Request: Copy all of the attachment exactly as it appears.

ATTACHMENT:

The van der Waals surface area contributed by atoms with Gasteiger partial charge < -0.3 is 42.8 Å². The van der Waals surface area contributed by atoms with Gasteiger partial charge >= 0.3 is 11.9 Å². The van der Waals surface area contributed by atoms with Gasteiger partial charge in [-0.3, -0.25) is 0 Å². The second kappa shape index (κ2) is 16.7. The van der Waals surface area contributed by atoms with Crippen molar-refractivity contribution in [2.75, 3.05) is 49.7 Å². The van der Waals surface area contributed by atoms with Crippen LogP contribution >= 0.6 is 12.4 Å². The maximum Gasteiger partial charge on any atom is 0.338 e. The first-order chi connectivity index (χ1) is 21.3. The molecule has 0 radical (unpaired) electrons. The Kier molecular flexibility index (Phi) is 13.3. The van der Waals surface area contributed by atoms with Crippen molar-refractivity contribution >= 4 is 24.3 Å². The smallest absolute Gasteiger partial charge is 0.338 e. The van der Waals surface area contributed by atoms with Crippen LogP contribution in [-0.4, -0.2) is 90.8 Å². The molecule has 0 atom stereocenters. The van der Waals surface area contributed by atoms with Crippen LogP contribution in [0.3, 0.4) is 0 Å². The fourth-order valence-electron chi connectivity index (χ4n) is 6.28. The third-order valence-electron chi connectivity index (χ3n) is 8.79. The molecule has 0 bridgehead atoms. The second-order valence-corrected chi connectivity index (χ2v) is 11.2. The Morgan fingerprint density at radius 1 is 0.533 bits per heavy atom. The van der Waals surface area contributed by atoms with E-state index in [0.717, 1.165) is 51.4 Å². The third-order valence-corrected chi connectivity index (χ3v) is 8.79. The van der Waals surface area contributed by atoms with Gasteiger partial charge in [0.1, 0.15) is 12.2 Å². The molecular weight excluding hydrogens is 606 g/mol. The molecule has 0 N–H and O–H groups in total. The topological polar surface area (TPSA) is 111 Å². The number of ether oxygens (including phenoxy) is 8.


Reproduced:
The van der Waals surface area contributed by atoms with Gasteiger partial charge < -0.3 is 42.8 Å². The van der Waals surface area contributed by atoms with Gasteiger partial charge >= 0.3 is 11.9 Å². The van der Waals surface area contributed by atoms with Gasteiger partial charge in [-0.3, -0.25) is 0 Å². The second kappa shape index (κ2) is 16.7. The van der Waals surface area contributed by atoms with Crippen molar-refractivity contribution in [2.75, 3.05) is 49.7 Å². The van der Waals surface area contributed by atoms with Crippen LogP contribution >= 0.6 is 12.4 Å². The maximum Gasteiger partial charge on any atom is 0.338 e. The first-order chi connectivity index (χ1) is 21.3. The molecule has 0 radical (unpaired) electrons. The Kier molecular flexibility index (Phi) is 13.3. The van der Waals surface area contributed by atoms with Crippen molar-refractivity contribution >= 4 is 24.3 Å². The smallest absolute Gasteiger partial charge is 0.338 e. The van der Waals surface area contributed by atoms with Crippen LogP contribution in [-0.4, -0.2) is 90.8 Å². The molecule has 0 atom stereocenters. The van der Waals surface area contributed by atoms with Crippen LogP contribution in [0.3, 0.4) is 0 Å². The fourth-order valence-electron chi connectivity index (χ4n) is 6.28. The third-order valence-electron chi connectivity index (χ3n) is 8.79. The molecule has 0 bridgehead atoms. The second-order valence-corrected chi connectivity index (χ2v) is 11.2. The Morgan fingerprint density at radius 1 is 0.533 bits per heavy atom. The van der Waals surface area contributed by atoms with E-state index in [0.717, 1.165) is 51.4 Å². The third-order valence-corrected chi connectivity index (χ3v) is 8.79. The van der Waals surface area contributed by atoms with Gasteiger partial charge in [0.1, 0.15) is 12.2 Å². The molecular weight excluding hydrogens is 606 g/mol. The molecule has 0 N–H and O–H groups in total. The topological polar surface area (TPSA) is 111 Å². The number of ether oxygens (including phenoxy) is 8.